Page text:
Jo Alcock, Writing for Publication 

Diari by Ariadna on morgueFile

Sunday, 26 February 2012

Let the great job hunt commence!

I have just sent off my first application for a job for when my degree ends. I wasn't intending on starting this early but happened to hear about this one, which is being advertised now for a start date later on this year. Not one to pass up a good opportunity I've been spending the weekend updating my CV and filling in the application forms. I've found these websites and blog posts very helpful:
Good luck to anyone else job hunting!


Age banding for children's books

This term I am taking an optional module in Publishing. Taking this module was the result of a last minute change of plan, but it has turned out to be my favourite module this term. We recently had to write a short piece either for or against putting age bands on children's books. This isn't a new issue (it was a fairly hot topic in 2008) but I find it an interesting one. Amy has just blogged her arguments for age banding, so I thought I would stick up my arguments against it.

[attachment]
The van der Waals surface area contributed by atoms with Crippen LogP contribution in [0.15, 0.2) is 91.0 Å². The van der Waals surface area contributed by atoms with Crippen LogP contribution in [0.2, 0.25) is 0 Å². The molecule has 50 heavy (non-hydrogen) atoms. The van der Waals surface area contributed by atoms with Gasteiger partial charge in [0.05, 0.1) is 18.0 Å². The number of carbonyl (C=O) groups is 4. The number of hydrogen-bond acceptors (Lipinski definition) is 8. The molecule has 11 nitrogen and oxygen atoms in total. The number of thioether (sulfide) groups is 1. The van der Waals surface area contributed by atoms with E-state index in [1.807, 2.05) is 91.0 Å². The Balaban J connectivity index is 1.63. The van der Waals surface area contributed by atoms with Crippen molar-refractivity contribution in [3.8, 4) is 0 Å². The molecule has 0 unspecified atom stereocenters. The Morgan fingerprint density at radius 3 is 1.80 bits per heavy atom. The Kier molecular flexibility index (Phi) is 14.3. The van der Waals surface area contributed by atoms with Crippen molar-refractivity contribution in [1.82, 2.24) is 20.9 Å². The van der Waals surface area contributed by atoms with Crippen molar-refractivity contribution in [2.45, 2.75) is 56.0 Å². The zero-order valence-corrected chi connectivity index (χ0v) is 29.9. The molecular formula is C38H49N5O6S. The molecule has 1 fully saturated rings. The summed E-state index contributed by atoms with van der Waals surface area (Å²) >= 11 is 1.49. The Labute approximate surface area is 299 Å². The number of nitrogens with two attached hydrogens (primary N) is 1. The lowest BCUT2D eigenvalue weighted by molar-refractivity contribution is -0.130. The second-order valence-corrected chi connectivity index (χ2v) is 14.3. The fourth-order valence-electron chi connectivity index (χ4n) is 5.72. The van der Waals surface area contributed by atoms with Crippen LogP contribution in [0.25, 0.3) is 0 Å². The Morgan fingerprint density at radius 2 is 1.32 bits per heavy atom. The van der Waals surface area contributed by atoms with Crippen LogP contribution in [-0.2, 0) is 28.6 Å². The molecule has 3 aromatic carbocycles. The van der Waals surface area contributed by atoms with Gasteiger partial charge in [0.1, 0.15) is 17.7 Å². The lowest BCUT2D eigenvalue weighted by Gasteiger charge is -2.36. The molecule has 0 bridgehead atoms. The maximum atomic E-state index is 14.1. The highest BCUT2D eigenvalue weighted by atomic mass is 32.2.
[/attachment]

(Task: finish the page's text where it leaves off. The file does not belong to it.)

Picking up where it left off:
I am against putting age bands on children’s books.

My main reason for holding this position is that I believe that children should not be being told a book is too old or too young for them. I have always been a voracious reader, and like Terry Pratchett1, I often as a child read books too old for me, and sometimes too young for me. I still do this now that I am an adult! I am not alone in this, as can be seen by the popularity of “children’s” books such as the Harry Potter series amongst adults.2